Cashew Kernel Price Today

Cashew Kernel Price Today, September 09, 2017

W240: 5.20-5.25; W320: 5.05-5.15;

W450/ SW320/ LBW: 4.9-4.95;

DW: 4.5-4.6; WS/WB: 4.35-4.6;

LP: 3.75-3.85 (SP: Limited)

(Unit: USD/ Lb FOB HCMC/ Flexi packs)

Note: The above selling prices for non-Chinese markets/ Prompt shipment.

Thứ Hai, 30 tháng 3, 2015

India: Almond, its kernel prices rise on pick-up in demand

March 30, 2015 


Barring a rise in almond and its kernel prices on the back of pick-up in demand from retailers, other dry fruits held steady at the wholesale market in the national capital today.Traders said increased demand from retailers amid restricted supplies from producing belts mainly led to the rise in almond and its kernel prices.

Almond (California) rose by Rs 50 to Rs 21,750 per 40 kg.

Its kernel followed and edged up by Rs 2 to Rs 757-777 per kg.

Following are today's quotations (per 40 kg):

Almond (California) Rs 21,750, Almond (Gurbandi-new) Rs 8,300-8,400; Almond (Girdhi) Rs 6,300-6,400; Abjosh Afghani Rs 15,000-25,000.

Almond Kernel (California-new) Rs 757-777 per kg, Almond Kernel (Gurbandi-new) Rs 650-740 per kg.

Source: Press Trust of India  |  New Delhi

Turkey: Crunch time as threat to Turkey's hazlenut harvest has wider impact


March 30, 2015


There are hazelnut harvest concerns in northeastern Turkey, the ground zero of international productionFalling supply in hazelnuts following a severe frost 12 months ago has driven up the cost of hazelnut-based products in markets around the world.The peaceful scene at the last harvest at ground zero of international hazelnut production – northeastern Turkey – belied a growing industry concern.Falling supply following a severe frost 12 months ago has driven up the cost of hazelnut-based products in markets around the world.Turkey’s hazelnuts are produced in a hilly region along the eastern Black Sea coast. About 700,000 hectares – almost the size of county Cork – are harvested every year.But following a winter that saw the heaviest snowfall in decades, this month temperatures dropped to below freezing in many hazelnut-producing regions, raising fears of a repeat of last year’s stunted crop and inflated prices.In a single day one nut-producing town experienced a 21 degree swing in temperature, something that does tremendous damage to early-growing trees.

Farmers working older trees or at high altitudes – hazelnuts grow poorly above 600m – are particularly susceptible to breaks in the weather. Producer Bahtiyar Kudu said that in 2013 local manufacturers offered him six lira (€2.15) a kilo but last year, because of the spring frost, that more than doubled.“This local region is small; there are some hazelnut farms underneath the hills near the rivers. But the ones up the mountains froze [last March],” he said.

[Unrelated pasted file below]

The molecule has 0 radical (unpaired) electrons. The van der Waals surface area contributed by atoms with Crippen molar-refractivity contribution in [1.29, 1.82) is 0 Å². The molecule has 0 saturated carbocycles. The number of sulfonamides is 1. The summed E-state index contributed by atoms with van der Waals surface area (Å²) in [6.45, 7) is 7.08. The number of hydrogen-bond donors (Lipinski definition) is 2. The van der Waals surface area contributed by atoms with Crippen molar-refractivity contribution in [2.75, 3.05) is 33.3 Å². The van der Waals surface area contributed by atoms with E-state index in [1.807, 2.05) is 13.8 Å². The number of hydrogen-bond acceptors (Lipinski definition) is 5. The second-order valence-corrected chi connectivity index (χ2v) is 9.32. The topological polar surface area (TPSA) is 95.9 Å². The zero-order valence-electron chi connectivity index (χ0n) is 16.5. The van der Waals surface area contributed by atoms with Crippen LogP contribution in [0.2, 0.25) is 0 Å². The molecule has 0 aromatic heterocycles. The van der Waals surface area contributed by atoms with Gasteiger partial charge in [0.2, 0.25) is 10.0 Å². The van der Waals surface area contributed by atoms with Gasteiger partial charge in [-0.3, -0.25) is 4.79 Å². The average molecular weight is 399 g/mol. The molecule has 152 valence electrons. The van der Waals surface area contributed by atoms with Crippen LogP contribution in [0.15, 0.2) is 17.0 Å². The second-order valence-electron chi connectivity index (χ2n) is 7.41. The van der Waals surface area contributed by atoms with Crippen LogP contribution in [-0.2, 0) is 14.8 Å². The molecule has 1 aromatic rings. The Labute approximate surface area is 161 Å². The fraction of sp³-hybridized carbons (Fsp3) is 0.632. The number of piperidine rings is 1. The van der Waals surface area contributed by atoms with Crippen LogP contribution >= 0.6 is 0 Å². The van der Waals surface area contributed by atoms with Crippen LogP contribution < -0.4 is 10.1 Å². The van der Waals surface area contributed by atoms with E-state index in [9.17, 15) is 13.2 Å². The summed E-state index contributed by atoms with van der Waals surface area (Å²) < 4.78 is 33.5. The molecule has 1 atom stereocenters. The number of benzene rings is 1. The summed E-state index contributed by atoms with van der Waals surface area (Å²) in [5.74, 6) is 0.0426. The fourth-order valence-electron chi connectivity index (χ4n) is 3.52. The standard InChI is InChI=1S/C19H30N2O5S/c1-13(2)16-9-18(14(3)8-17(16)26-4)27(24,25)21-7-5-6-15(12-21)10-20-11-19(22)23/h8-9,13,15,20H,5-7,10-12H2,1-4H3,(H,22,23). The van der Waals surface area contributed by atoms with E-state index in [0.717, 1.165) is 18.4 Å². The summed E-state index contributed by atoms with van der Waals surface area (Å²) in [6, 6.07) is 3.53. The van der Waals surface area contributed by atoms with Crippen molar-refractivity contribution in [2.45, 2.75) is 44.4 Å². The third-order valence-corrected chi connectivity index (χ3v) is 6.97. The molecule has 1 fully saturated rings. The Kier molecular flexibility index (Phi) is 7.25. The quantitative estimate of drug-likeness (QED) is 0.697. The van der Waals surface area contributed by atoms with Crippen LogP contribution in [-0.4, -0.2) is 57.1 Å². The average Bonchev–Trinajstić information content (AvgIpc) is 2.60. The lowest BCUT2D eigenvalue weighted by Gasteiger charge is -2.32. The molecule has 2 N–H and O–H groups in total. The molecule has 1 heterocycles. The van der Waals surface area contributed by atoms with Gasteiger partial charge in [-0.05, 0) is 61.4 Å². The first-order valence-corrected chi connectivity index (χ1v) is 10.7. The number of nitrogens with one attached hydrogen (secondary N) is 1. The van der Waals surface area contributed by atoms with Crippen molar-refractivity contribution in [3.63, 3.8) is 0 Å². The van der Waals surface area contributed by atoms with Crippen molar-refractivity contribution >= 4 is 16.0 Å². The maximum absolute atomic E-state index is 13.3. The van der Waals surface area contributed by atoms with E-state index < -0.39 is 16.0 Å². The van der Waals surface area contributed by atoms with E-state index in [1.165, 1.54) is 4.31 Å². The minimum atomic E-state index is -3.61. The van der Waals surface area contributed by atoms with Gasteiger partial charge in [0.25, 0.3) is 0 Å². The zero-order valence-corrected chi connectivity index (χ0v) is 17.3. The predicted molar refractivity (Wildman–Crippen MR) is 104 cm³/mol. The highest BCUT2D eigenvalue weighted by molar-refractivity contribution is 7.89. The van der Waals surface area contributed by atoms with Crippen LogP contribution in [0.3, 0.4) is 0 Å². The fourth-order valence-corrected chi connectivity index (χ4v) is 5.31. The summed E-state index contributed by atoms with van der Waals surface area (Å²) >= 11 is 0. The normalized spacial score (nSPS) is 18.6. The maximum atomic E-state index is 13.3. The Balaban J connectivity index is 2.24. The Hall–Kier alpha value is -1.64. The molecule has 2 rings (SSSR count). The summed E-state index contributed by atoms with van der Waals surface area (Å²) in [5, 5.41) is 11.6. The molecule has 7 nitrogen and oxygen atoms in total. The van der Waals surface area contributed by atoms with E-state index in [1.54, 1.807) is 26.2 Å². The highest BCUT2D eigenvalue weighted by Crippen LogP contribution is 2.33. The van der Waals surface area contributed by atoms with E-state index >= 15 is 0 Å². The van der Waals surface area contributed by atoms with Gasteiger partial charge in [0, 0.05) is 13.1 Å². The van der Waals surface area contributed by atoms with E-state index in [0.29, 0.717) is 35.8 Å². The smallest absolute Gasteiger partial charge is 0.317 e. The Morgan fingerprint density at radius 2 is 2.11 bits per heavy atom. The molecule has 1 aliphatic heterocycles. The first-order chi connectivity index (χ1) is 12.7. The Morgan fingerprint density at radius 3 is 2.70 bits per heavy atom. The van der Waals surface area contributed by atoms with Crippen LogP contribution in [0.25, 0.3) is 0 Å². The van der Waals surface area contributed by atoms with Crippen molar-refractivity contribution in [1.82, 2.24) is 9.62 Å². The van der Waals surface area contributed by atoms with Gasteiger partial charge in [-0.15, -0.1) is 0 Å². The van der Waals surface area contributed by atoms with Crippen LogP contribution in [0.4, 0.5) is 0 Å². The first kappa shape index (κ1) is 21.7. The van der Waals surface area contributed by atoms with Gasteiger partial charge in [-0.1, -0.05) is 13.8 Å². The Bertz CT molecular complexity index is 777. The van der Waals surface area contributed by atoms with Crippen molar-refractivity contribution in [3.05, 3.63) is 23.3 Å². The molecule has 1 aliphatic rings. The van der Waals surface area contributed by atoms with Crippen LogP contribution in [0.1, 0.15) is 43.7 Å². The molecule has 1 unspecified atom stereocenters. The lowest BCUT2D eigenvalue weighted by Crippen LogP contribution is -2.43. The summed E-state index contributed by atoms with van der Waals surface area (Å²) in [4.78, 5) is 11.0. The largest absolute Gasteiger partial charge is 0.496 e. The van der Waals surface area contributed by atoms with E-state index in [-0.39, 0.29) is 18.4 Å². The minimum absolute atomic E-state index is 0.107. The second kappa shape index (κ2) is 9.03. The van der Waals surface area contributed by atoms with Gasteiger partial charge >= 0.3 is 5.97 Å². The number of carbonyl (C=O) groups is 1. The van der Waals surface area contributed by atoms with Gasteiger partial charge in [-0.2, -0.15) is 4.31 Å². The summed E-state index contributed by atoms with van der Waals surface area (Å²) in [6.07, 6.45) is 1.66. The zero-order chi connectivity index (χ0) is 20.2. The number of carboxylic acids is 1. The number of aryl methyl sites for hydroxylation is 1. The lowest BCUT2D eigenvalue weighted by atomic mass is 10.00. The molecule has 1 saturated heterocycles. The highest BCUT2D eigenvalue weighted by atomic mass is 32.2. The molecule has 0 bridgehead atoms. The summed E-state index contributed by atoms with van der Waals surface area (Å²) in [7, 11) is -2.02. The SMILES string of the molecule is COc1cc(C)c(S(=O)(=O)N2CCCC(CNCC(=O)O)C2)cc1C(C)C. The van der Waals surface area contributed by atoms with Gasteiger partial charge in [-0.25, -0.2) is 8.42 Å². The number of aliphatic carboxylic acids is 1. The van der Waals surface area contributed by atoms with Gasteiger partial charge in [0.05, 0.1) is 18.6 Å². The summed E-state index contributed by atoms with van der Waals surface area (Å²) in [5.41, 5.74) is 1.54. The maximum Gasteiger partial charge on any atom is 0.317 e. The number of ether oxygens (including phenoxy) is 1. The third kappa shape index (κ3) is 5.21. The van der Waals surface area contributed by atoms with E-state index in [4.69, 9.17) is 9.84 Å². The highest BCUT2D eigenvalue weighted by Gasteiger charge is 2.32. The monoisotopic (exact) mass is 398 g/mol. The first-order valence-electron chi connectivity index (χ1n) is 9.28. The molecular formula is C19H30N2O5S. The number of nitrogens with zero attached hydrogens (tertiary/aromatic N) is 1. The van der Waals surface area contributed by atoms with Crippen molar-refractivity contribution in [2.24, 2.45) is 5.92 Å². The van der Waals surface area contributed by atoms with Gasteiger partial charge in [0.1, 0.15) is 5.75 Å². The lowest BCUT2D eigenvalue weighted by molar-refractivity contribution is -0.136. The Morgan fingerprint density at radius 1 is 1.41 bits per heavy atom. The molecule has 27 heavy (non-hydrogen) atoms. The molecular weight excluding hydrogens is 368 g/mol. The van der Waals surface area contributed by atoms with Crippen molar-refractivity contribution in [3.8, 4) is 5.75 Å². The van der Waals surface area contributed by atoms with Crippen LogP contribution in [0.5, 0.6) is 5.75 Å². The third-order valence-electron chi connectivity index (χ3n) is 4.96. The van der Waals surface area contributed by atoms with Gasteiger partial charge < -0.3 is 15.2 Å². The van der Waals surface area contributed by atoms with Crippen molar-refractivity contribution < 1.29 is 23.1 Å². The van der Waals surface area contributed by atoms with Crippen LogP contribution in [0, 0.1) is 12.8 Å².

March’s frost snap


Farmers last year reported yields back 15 to 40 per cent, while a distributor in the coastal town of Gorele said 2014’s supplies to his distribution company were down 75 per cent on 2013. All attributed the decline to last March’s frost snap, and many fear a repeat scenario this summer following yet another severe winter.Reflecting this concern, in February a kilo of double-roasted hazelnuts climbed to 100 Turkish lira (€36) when three years ago it stood at just 12 lira (€4).With 350,000 tonnes produced last year Turkey is by far the world’s biggest exporter of the hazelnut, netting the economy €2.1 billion. The next biggest producers are Italy, the United States and Azerbaijan.The global shelled hazelnut market was valued at €2.8 billion in 2013, with Turkey exporting to 106 countries. The prized nuts are used in making Nutella, Kinder chocolate and other well-known international food brands.

Confectionery producers turned to using hazelnuts in place of the more expensive cocoa after the second World War, and today nut-based products are acclaimed for their health benefits. But at 100 calories a tablespoon Nutella isn’t easy on the waist.Unsurprisingly some interests are attempting to get ahead in a tightening market.Italian Nutella producer Ferrero Group bought a large production company in Turkey with revenue valued at €370 million last July, and bought €750 million worth of hazelnuts from Turkey last year alone.Turkey keeps 15 per cent of its total production for in-country consumption.Local experts in Turkey were coy about how the 2015 harvest may yet play out. The Hazelnut Promotion Group said its members thought it too early to say – generally by June producers know how their August harvest is likely to pan out.“This is known as supply-demand equilibrium and the hazelnut market will find its own balance…There is no chance for those [high] prices to continue like this,” the group told Turkey’s state news agency in February.

Ireland’s Nutella obsession


Turkey’s downsized hazelnut crop is likely to affect Irish consumers too. Thousands of jars of Nutella are consumed in Ireland every month to the tune of €4.3 million a year.The Kinder Bueno chocolate bar, 10 per cent of which is derived from hazelnuts, is another big seller in Irish shops. Both are owned by Ferrero, which is now the fastest growing confectionery company in Ireland.Millions of euro worth of hazelnuts are imported into Ireland in the form of confectionery goods. In addition to these prepared confections, Ireland imported €430,000 worth of dried and fresh hazelnuts between January and November last year. The nut is regularly used in salads, the production of cooking oil and in soups.International market watchers now say they expect hazelnut supplies to run out before the 2015 crop becomes available for shipping next September or October.